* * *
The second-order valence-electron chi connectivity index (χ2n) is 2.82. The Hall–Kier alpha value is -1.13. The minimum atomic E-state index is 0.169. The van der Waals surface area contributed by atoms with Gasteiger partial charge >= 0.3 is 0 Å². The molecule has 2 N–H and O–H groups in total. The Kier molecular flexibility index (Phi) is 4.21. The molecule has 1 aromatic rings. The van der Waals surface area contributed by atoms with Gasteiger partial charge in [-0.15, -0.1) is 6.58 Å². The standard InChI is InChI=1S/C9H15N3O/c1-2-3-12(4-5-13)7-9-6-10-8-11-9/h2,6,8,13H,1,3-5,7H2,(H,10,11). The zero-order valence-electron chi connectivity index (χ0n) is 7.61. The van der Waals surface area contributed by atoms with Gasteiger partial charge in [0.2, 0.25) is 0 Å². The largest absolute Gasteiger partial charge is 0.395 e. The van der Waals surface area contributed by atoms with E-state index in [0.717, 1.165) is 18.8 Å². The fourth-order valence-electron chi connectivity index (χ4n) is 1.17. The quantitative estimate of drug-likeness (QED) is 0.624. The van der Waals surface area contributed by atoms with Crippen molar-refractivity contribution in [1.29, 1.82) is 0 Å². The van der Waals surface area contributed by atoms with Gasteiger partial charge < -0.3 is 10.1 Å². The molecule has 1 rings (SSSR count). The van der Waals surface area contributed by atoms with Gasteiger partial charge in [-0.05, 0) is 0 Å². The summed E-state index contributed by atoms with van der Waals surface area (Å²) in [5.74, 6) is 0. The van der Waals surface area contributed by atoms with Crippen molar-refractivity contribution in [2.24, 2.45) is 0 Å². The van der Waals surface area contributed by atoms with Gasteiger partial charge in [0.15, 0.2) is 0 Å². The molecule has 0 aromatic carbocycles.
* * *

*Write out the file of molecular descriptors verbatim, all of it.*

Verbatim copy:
The second-order valence-electron chi connectivity index (χ2n) is 2.82. The Hall–Kier alpha value is -1.13. The minimum atomic E-state index is 0.169. The van der Waals surface area contributed by atoms with Gasteiger partial charge >= 0.3 is 0 Å². The molecule has 2 N–H and O–H groups in total. The Kier molecular flexibility index (Phi) is 4.21. The molecule has 1 aromatic rings. The van der Waals surface area contributed by atoms with Gasteiger partial charge in [-0.15, -0.1) is 6.58 Å². The standard InChI is InChI=1S/C9H15N3O/c1-2-3-12(4-5-13)7-9-6-10-8-11-9/h2,6,8,13H,1,3-5,7H2,(H,10,11). The zero-order valence-electron chi connectivity index (χ0n) is 7.61. The van der Waals surface area contributed by atoms with Gasteiger partial charge in [0.2, 0.25) is 0 Å². The largest absolute Gasteiger partial charge is 0.395 e. The van der Waals surface area contributed by atoms with E-state index in [0.717, 1.165) is 18.8 Å². The fourth-order valence-electron chi connectivity index (χ4n) is 1.17. The quantitative estimate of drug-likeness (QED) is 0.624. The van der Waals surface area contributed by atoms with Crippen molar-refractivity contribution in [1.29, 1.82) is 0 Å². The van der Waals surface area contributed by atoms with Gasteiger partial charge < -0.3 is 10.1 Å². The molecule has 1 rings (SSSR count). The van der Waals surface area contributed by atoms with Gasteiger partial charge in [-0.05, 0) is 0 Å². The summed E-state index contributed by atoms with van der Waals surface area (Å²) in [5.74, 6) is 0. The van der Waals surface area contributed by atoms with Crippen molar-refractivity contribution in [2.24, 2.45) is 0 Å². The van der Waals surface area contributed by atoms with Gasteiger partial charge in [0.15, 0.2) is 0 Å². The molecule has 0 aromatic carbocycles.